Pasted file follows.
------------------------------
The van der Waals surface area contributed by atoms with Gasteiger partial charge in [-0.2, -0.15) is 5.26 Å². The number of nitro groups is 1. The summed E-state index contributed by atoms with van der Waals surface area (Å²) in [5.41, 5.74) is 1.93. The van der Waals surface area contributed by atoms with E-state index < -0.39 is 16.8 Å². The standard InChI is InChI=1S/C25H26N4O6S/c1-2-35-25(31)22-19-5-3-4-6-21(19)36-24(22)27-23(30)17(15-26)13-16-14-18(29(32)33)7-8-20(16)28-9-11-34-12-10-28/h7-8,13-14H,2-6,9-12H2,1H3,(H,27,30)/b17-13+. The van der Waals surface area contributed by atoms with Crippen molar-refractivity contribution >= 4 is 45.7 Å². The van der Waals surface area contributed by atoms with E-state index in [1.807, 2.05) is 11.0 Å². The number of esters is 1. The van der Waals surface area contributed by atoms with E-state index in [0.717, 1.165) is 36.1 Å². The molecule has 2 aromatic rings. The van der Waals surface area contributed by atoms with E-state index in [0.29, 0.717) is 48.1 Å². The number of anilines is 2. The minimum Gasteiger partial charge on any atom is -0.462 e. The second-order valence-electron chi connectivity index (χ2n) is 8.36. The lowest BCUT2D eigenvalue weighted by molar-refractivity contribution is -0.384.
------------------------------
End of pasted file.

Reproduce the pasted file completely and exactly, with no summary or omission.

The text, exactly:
The van der Waals surface area contributed by atoms with Gasteiger partial charge in [-0.2, -0.15) is 5.26 Å². The number of nitro groups is 1. The summed E-state index contributed by atoms with van der Waals surface area (Å²) in [5.41, 5.74) is 1.93. The van der Waals surface area contributed by atoms with E-state index < -0.39 is 16.8 Å². The standard InChI is InChI=1S/C25H26N4O6S/c1-2-35-25(31)22-19-5-3-4-6-21(19)36-24(22)27-23(30)17(15-26)13-16-14-18(29(32)33)7-8-20(16)28-9-11-34-12-10-28/h7-8,13-14H,2-6,9-12H2,1H3,(H,27,30)/b17-13+. The van der Waals surface area contributed by atoms with Crippen molar-refractivity contribution >= 4 is 45.7 Å². The van der Waals surface area contributed by atoms with E-state index in [1.807, 2.05) is 11.0 Å². The number of esters is 1. The van der Waals surface area contributed by atoms with E-state index in [0.717, 1.165) is 36.1 Å². The molecule has 2 aromatic rings. The van der Waals surface area contributed by atoms with E-state index in [0.29, 0.717) is 48.1 Å². The number of anilines is 2. The minimum Gasteiger partial charge on any atom is -0.462 e. The second-order valence-electron chi connectivity index (χ2n) is 8.36. The lowest BCUT2D eigenvalue weighted by molar-refractivity contribution is -0.384.